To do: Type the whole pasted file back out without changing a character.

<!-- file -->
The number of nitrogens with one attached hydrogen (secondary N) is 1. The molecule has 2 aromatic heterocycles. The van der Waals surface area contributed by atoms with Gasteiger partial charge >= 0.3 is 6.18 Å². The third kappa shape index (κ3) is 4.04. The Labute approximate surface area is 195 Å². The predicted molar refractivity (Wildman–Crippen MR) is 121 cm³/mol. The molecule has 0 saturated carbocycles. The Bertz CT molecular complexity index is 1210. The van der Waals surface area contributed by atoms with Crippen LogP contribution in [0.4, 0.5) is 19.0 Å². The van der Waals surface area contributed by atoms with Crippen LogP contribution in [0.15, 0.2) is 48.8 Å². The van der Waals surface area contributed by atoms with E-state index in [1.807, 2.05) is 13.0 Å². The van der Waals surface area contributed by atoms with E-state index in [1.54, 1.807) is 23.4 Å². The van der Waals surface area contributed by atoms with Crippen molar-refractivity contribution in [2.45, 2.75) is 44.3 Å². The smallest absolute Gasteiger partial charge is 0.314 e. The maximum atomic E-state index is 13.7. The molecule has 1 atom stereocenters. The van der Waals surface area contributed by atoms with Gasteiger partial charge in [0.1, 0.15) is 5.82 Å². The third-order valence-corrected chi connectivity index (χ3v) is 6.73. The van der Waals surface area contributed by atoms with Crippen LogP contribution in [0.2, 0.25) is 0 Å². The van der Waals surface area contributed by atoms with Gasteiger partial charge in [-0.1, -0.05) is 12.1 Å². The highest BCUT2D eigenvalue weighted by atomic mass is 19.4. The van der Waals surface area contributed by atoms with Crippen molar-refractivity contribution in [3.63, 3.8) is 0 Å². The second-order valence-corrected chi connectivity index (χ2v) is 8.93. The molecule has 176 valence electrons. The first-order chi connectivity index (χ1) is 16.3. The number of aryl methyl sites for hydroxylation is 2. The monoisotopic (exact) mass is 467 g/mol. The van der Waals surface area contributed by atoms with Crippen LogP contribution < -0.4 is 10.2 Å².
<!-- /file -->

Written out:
The number of nitrogens with one attached hydrogen (secondary N) is 1. The molecule has 2 aromatic heterocycles. The van der Waals surface area contributed by atoms with Gasteiger partial charge >= 0.3 is 6.18 Å². The third kappa shape index (κ3) is 4.04. The Labute approximate surface area is 195 Å². The predicted molar refractivity (Wildman–Crippen MR) is 121 cm³/mol. The molecule has 0 saturated carbocycles. The Bertz CT molecular complexity index is 1210. The van der Waals surface area contributed by atoms with Crippen LogP contribution in [0.4, 0.5) is 19.0 Å². The van der Waals surface area contributed by atoms with Crippen LogP contribution in [0.15, 0.2) is 48.8 Å². The van der Waals surface area contributed by atoms with E-state index in [1.807, 2.05) is 13.0 Å². The van der Waals surface area contributed by atoms with E-state index in [1.54, 1.807) is 23.4 Å². The van der Waals surface area contributed by atoms with Crippen molar-refractivity contribution in [2.45, 2.75) is 44.3 Å². The smallest absolute Gasteiger partial charge is 0.314 e. The maximum atomic E-state index is 13.7. The molecule has 1 atom stereocenters. The van der Waals surface area contributed by atoms with Gasteiger partial charge in [0.1, 0.15) is 5.82 Å². The third-order valence-corrected chi connectivity index (χ3v) is 6.73. The van der Waals surface area contributed by atoms with Crippen LogP contribution in [0.2, 0.25) is 0 Å². The van der Waals surface area contributed by atoms with Gasteiger partial charge in [-0.1, -0.05) is 12.1 Å². The highest BCUT2D eigenvalue weighted by atomic mass is 19.4. The van der Waals surface area contributed by atoms with Crippen molar-refractivity contribution in [3.63, 3.8) is 0 Å². The second-order valence-corrected chi connectivity index (χ2v) is 8.93. The molecule has 176 valence electrons. The first-order chi connectivity index (χ1) is 16.3. The number of aryl methyl sites for hydroxylation is 2. The monoisotopic (exact) mass is 467 g/mol. The van der Waals surface area contributed by atoms with Crippen LogP contribution < -0.4 is 10.2 Å².